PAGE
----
Doug_Scott replied to Imcrazy's topic in 2015-2019 Colorado & CanyonThey say "CARB EO Number Received" on their website for that supercharger kit, that Ge really means 50 state emission ready.
Doug_Scott started following GM Announces Factory Location For Self-Driving Vehicle Production, Traded my Silverado for a Colorado and I HATED IT!, power sheering whine and and 4 others
Doug_Scott replied to Imcrazy's topic in 2015-2019 Colorado & CanyonSomething that most are missing is the impact of out of proportion body sections. I am 6 feet tall, with a 30 inch in-seam. It leaves me with a body length normally seen on 6'6" men. Add to that, I have had two spinal fusion that have reduced my flex ability to the point I have issues getting into the full size truck. I got as far as trying to get into a Canyon, but it was just too awkward. I am also a broad shouldered person as well. On air planes if I sit in the aisle seat I get my shoulder walked into by every person walking by. My weight is approx 250, with a 36 waist. I was initially going to get the Canyon with the 5.3 engine. That came to a stop when I couldn't get into it easily, and once I noticed the price with the 5.3 was just over $5k more than I got a full sized GMC with a 4.8 for. Sent from my KII-L05 using Tapatalk
Chrysler and Ford used TXV systems since nearly forever. When I went through a/c "school" in the late 70s/early 80s (don't recall exactly) I took notes for both systems, still have them in my toolbox's a/c tools cabinet. They were pretty dependable, don't recall ever having one plug up like the fixed orifice tubes. I figured they all would switch over to fixed orifice tube simply for cost reduction. Fixed orifice tubes were dirt cheap, TXV weren't. Sounds like I got out just in time. Auto mechanics didn't need to be engineers to be good at there job. We know what was supposed to happen, and for the most part we had no interest in why or how. It simply wasn't needed, and likely would just over-complicate things. We operate on a different level.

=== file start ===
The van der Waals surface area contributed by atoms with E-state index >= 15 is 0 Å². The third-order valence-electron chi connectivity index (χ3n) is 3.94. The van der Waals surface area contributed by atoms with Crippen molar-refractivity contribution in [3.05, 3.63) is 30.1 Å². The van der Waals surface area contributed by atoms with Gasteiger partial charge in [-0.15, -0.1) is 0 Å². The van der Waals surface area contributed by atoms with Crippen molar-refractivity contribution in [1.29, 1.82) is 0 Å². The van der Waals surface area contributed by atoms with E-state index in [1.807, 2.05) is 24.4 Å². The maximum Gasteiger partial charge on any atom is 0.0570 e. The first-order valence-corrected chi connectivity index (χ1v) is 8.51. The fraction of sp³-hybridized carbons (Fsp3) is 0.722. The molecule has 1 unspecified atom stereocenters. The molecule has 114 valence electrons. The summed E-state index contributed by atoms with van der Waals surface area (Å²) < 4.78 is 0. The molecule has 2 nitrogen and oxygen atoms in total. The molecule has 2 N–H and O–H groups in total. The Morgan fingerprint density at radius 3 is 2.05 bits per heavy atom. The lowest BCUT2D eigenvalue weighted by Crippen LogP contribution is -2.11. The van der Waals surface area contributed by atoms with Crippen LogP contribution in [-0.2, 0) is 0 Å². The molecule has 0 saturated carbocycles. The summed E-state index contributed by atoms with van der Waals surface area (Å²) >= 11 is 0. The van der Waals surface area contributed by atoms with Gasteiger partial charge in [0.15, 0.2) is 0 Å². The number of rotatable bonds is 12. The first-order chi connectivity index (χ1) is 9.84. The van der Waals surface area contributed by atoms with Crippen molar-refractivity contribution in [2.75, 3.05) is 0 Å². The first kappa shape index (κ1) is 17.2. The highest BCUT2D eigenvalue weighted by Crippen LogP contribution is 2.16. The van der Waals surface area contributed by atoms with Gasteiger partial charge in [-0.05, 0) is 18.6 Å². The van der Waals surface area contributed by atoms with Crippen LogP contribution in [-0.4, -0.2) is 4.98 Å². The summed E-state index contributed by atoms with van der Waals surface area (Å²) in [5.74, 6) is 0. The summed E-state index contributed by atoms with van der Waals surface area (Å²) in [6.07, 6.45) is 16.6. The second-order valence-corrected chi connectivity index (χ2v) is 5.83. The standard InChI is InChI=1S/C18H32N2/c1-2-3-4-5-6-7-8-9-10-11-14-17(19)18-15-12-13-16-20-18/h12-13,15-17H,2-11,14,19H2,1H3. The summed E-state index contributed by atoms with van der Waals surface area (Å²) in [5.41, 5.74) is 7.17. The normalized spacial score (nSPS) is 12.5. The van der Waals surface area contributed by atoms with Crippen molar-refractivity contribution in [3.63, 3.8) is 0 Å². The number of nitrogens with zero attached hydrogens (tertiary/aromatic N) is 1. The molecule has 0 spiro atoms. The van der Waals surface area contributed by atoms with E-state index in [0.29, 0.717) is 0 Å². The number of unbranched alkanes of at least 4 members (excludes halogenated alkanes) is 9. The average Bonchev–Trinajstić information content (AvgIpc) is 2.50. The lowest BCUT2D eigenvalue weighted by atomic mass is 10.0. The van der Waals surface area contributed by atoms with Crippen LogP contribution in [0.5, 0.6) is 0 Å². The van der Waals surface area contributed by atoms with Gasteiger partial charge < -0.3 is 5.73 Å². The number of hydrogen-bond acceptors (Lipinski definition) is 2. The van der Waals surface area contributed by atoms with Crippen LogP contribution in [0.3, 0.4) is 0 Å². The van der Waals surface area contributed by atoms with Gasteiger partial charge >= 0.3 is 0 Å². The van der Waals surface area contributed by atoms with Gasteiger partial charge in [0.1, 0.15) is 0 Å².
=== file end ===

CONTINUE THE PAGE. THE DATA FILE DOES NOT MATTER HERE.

Are you saying you have put 3 power steering pumps on your truck? Were all three put on to resolve the whine? When did the whine start? How far have you driven since the last attempt at getting the noise to stop? Generally a whine is due to either air in the hydraulic fluid, or from excessive pressure being produced. Double check that the hoses didn't get crossed up when reconnecting hoses.
Easiest way to test system is to get a thermometer with a range of 30 degrees to 120 degrees and a long stem. Insert the thermometer into the centre dash vent set a/c to full cold, max a/c and a medium fan speed. Don't use high speed, it can actually give warmer temp air. Run the car at an idle. You should see a temp reading in the 40s. Hot humid days will give warmer results due to the a/c gaining heat from removing the water from the air. You could also use the hand method, grab a hold of the smaller a/c line exiting the compressor, it should be hot. The line just before entering firewall should be cold. It's hard to define how hot or cold, but I think uncomfortably hot and cold would work.
A 2018 is still under warranty unless you managed to mile out in under a year. Not sure how this could be safety issue though. Can't recall any incident that I have run into where manually shift to low was ever called for. It's only been near 45 years driving though, perhaps it has not had time to pop up yet.
Have you checked both fuse locations? How far out of warranty are you? Have you checked the bulbs for the high beams? Is there any sign of moisture getting into the high beam housing? Have you check for power and proper ground on both high beams? Have you checked for power at the horn? Horns used to have a relay and that relay used the horn "button" to ground the relay. A common problem was the contact between steering column and the steering wheel ring. Not sure if that system is still done the same way. Both horn and highbeams are controlled within the steering column, chances are the solution will be located in the steering column switches and wiring area.